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Increases of intracellular magnesium promote glycodeoxycholate-induced apoptosis in rat hepatocytes.

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  • Research Article
  • Chemistry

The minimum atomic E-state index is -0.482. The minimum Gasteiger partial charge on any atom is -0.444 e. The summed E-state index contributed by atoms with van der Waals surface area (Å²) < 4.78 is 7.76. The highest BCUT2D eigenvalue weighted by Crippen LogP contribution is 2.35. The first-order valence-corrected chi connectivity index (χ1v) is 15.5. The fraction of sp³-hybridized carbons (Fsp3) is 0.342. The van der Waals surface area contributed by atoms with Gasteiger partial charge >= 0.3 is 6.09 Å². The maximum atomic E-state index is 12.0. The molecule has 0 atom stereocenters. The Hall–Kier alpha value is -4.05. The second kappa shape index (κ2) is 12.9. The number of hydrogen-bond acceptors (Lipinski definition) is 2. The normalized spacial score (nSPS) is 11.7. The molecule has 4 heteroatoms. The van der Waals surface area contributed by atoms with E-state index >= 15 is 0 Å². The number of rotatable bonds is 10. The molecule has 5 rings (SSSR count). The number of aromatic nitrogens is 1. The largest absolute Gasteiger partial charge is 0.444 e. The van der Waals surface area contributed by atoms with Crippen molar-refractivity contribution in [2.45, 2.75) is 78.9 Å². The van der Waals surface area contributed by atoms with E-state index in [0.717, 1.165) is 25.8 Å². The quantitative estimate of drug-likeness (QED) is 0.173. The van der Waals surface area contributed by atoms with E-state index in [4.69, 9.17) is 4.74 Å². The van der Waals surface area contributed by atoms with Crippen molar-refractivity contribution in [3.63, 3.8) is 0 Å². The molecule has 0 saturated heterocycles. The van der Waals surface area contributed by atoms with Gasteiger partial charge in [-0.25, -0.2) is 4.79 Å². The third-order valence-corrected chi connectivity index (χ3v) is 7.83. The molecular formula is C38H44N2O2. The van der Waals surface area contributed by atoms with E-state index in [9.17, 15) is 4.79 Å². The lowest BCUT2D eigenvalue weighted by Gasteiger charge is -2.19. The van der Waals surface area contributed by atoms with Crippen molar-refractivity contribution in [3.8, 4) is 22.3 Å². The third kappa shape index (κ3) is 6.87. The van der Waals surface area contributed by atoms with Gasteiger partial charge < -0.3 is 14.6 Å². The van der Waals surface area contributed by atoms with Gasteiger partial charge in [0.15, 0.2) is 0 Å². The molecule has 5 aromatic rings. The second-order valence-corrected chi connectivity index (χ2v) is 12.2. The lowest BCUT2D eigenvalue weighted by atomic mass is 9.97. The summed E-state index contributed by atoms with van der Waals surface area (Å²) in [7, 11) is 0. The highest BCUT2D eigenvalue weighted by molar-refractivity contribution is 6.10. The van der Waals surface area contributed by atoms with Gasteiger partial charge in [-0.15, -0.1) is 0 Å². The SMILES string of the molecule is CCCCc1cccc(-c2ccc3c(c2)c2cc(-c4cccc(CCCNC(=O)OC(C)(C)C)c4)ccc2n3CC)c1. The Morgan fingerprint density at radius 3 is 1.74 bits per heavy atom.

Retention of bile salts by the hepatocyte contributes to liver injury during cholestasis. Although cell injury can occur by one of two mechanisms, necrosis versus apoptosis, information is lacking regarding apoptosis as a mechanism of cell death by bile salts. Our aim was to determine if the bile salt glycodeoxycholate (GDC) induces apoptosis in rat hepatocytes. Morphologic assessment included electron microscopy and quantitation of nuclear fragmentation by fluorescent microscopy. Biochemical studies included measurements of DNA fragmentation, in vitro endonuclease activity, cytosolic free Ca2+ (Cai2+), and cytosolic free Mg2+ (Mgi2+). Morphologic studies demonstrated typical features of apoptosis in GDC (50 microM) treated cells. The "ladder pattern" of DNA fragmentation was also present in DNA obtained from GDC-treated cells. In vitro endonuclease activity was 2.5-fold greater with Mg2+ than Ca2+. Although basal Cai2+ values did not change after addition of GDC, Mgi2+ increased twofold. Incubation of cells in an Mg(2+)-free medium prevented the rise in Mgi2+ and reduced nuclear and DNA fragmentation. In conclusion, GDC induces apoptosis in hepatocytes by a mechanism promoted by increases of Mgi2+ with stimulation of Mg(2+)-dependent endonucleases. These data suggest for the first time that changes of Mgi2+ may participate in the program of cellular events culminating in apoptosis.

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